ALchemist: Fusing Application and Audit Logs for Precise Attack Provenance without Instrumentation

Le Yu (Purdue University), Shiqing Ma (Rutgers University), Zhuo Zhang (Purdue University), Guanhong Tao (Purdue University), Xiangyu Zhang (Purdue University), Dongyan Xu (Purdue University), Vincent E. Urias (Sandia National Laboratories), Han Wei Lin (Sandia National Laboratories), Gabriela Ciocarlie (SRI International), Vinod Yegneswaran (SRI International), Ashish Gehani (SRI International)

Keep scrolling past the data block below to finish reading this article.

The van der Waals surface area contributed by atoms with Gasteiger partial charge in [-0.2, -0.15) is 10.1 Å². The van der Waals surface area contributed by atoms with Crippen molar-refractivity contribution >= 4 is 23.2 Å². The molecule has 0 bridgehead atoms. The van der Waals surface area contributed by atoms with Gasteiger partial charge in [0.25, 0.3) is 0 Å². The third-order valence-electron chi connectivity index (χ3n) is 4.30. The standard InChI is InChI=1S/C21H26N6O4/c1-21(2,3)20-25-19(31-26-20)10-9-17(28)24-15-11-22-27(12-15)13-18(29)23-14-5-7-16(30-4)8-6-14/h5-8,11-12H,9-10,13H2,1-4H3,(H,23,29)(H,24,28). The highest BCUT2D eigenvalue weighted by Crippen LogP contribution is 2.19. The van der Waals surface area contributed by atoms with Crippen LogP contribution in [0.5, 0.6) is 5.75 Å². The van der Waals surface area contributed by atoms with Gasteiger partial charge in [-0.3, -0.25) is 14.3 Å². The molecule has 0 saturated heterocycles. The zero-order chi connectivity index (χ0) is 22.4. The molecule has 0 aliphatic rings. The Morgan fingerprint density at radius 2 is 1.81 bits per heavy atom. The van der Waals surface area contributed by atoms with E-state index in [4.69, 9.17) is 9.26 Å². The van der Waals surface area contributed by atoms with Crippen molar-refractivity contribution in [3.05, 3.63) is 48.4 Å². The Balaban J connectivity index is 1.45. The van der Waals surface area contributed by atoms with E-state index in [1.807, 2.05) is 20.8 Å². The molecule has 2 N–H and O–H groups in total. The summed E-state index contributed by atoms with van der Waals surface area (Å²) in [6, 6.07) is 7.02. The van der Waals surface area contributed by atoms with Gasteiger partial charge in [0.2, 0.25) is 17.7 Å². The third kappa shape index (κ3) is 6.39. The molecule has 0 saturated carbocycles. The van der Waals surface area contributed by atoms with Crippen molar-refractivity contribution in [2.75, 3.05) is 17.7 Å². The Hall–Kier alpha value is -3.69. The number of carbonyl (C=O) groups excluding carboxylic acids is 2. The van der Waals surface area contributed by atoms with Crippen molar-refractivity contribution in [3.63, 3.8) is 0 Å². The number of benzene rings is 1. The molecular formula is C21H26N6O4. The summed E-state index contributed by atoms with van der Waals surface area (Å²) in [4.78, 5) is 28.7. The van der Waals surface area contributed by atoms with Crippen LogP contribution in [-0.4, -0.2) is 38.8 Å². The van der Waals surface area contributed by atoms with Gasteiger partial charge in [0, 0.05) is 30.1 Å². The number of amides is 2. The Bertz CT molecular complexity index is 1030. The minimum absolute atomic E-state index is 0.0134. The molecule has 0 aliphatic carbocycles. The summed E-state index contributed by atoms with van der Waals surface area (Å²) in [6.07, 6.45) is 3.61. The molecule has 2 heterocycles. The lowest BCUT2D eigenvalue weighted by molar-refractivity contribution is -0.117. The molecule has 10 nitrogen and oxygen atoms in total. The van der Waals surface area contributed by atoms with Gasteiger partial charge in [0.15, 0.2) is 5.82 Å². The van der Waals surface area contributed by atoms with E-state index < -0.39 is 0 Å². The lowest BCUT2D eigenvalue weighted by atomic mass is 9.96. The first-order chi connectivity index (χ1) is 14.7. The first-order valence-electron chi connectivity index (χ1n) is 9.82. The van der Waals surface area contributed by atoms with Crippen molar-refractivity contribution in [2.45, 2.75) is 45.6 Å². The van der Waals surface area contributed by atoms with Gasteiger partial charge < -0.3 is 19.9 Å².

Cyber-attacks are becoming more persistent and complex. Most state-of-the-art attack forensics techniques either require annotating and instrumenting software applications or rely on high quality execution profile to serve as the basis for anomaly detection. We propose a novel attack forensics technique ALchemist. It is based on the observations that built-in application logs provide critical high-level semantics and audit log provides low-level fine-grained information; and the two share a lot of common elements. ALchemist is hence a log fusion technique that couples application logs and audit log to derive critical attack information invisible in either log. It is based on a relational reasoning engine Datalog and features the capabilities of inferring new relations such as the task structure of execution(e.g., tabs in firefox), especially in the presence of complex asynchronous execution models, and high-level dependencies between log events. Our evaluation on 15 popular applications including firefox, Chromium, and OpenOffice, and 14 APT attacks from the literature demonstrates that although ALchemist does not require instrumentation, it is highly effective in partitioning execution to autonomous tasks(in order to avoid bogus dependencies) and deriving precise attack provenance graphs, with very small overhead. It also outperforms NoDoze and OmegaLog, two state-of-art techniques that do not require instrumentation.